Birth Control Options

Birth Control Pills

One of the most popular methods of birth control is “The Pill.” Many folks like the pill because it’s effective in preventing pregnancy, easy to swallow, and can be obtained easily. When taken every day, at the same time each day, birth control pills are very effective in preventing pregnancy. You will need a prescription to get birth control pills, so give us a call at (855) SAY-CARA or schedule an appointment online.

What is the birth control pill?

The birth control pill is a hormone-based medication that works by stopping ovulation in your body. Most work by releasing hormones that keep your ovaries from releasing eggs. The hormones also thicken mucus on your cervix which helps block sperm from reaching an egg.

When taken consistently, birth control pills are an extremely effective and safe method of contraception. Keep in mind, you will need to take birth control pills every day, at the same time each day, until you finish the pack and get your period. As soon as you finish one pack, you restart the process again with a new pack.

Remember: Birth control pills are 91% effective with typical use and 99% effective with perfect use. The more consistent you are, the better you will be protected.

Plan for Success with Birth Control Pills

If you’ve just had an abortion or are starting a new birth control plan, you don’t need to wait for your next period to take your birth control pills. You can start them at any time — the sooner, the better. We recommend you start your pills on the same day as your abortion, or within the first week following, so you’re protected as soon as possible.

Use these tips to help you remember your pill

  • Set an alarm on your phone
  • Check it off on your calendar
  • Sign up for text or email reminders
  • Keep your pills in a purse or backpack so they are always with you
  • Enlist your partner to help you remember

It’s important to stay on track with your birth control pills — take one pill every day at the same time until you finish an entire pack, and remember to set your appointments and prescription refills as you near the end of your pack.

What do I do if I miss a birth control pill?

The pill works best if you take it every day, but sometimes you may forget. Don’t panic! If you miss a pill, take it as soon as you realize it’s late. An increased risk of pregnancy can occur when you miss pills, so you may want to keep some back up birth control, like condoms or emergency contraception pills, on hand to help keep you protected.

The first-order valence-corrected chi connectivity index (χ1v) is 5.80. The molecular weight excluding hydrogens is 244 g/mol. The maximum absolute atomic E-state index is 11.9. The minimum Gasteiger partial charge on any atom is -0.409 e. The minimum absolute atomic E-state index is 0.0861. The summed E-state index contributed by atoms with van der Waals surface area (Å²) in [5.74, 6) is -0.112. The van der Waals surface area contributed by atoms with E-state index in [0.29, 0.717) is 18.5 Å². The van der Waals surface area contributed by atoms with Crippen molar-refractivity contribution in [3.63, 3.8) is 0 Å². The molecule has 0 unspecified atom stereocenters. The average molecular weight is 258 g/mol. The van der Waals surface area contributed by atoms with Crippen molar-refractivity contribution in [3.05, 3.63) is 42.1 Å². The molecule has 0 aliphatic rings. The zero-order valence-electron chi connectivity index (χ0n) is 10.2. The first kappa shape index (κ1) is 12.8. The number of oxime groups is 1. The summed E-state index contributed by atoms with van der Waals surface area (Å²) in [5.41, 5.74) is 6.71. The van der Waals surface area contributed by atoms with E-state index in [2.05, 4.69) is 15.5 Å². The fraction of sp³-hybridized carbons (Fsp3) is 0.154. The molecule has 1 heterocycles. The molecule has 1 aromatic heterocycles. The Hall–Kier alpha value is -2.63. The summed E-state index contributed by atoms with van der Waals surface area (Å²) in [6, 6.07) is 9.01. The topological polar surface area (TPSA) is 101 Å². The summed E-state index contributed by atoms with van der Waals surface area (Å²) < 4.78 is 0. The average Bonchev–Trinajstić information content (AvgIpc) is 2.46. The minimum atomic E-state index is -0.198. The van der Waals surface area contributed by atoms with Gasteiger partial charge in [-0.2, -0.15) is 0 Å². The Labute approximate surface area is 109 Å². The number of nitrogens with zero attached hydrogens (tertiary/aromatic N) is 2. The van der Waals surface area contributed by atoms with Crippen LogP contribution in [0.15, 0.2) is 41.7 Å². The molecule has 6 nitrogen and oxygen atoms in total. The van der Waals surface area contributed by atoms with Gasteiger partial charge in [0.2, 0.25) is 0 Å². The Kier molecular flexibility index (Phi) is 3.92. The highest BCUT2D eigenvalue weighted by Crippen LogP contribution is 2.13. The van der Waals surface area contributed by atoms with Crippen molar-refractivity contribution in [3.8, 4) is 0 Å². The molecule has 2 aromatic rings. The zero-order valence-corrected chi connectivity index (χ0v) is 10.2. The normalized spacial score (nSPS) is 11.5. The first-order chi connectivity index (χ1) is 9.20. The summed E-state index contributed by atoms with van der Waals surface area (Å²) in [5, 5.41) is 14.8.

How do different types of birth control pills work?

There are two types of pills: Combination pills and Progestin-only pills. If you are taking combination pills, like most birth control pill users, you are not at risk of becoming pregnant when forgetting a pill unless it’s been over 24 hours since your forgotten pill. You can get back on track with your routine and still be protected.

If you are among the 1% of pill users taking Progestin-only pills, taking your pill at the same time every day is especially important. Missing a pill by just a few hours can increase your risk of becoming pregnant.

What if I forget to take a combination birth control pill?

If you forget a combination pill, you will need to take 2 pills on one day — today’s pill, plus the one you missed). Take the forgotten pill right away, and the second pill at its normal time. If you take 2 pills at once, you may want to eat with your pills to prevent an upset stomach. You should plan to use a back up method of birth control (like a condom) if you have sex anytime in the 7 days after being one or more days late with a pill.

If you forget to take 2 of your pills for 2 days in a row, take the 2 forgotten pills the next day with food. Then, take one pill per day through the end of the pack, and be sure to use a back up method of birth control for 7 days following the forgotten pills if you have sex.

Most combination pills have three weeks of active medicine and one week of “sugar” pills that you take during the week that you will get your period. The easiest time to become pregnant when missing pills is at the start of your new pack, or during the third week of pills (right before your period). If you miss more than 2 pills during the third week of pills, you should start a new pack of pills during the fourth week instead of taking the “sugar” pills. Keep taking your pill every day, whether or not you get your period.

What if I forget to take a Progestin-only pill?

Even if you are only a couple hours late taking your Progestin-only pill, you will need to use a backup method of birth control, like a condom, for at least 48 hours in order to stay protected against pregnancy. Progestin-only pills do NOT come with a week of inactive “sugar pills.” If you forget a pill, always make sure to take the forgotten pill as soon as you realize you missed it.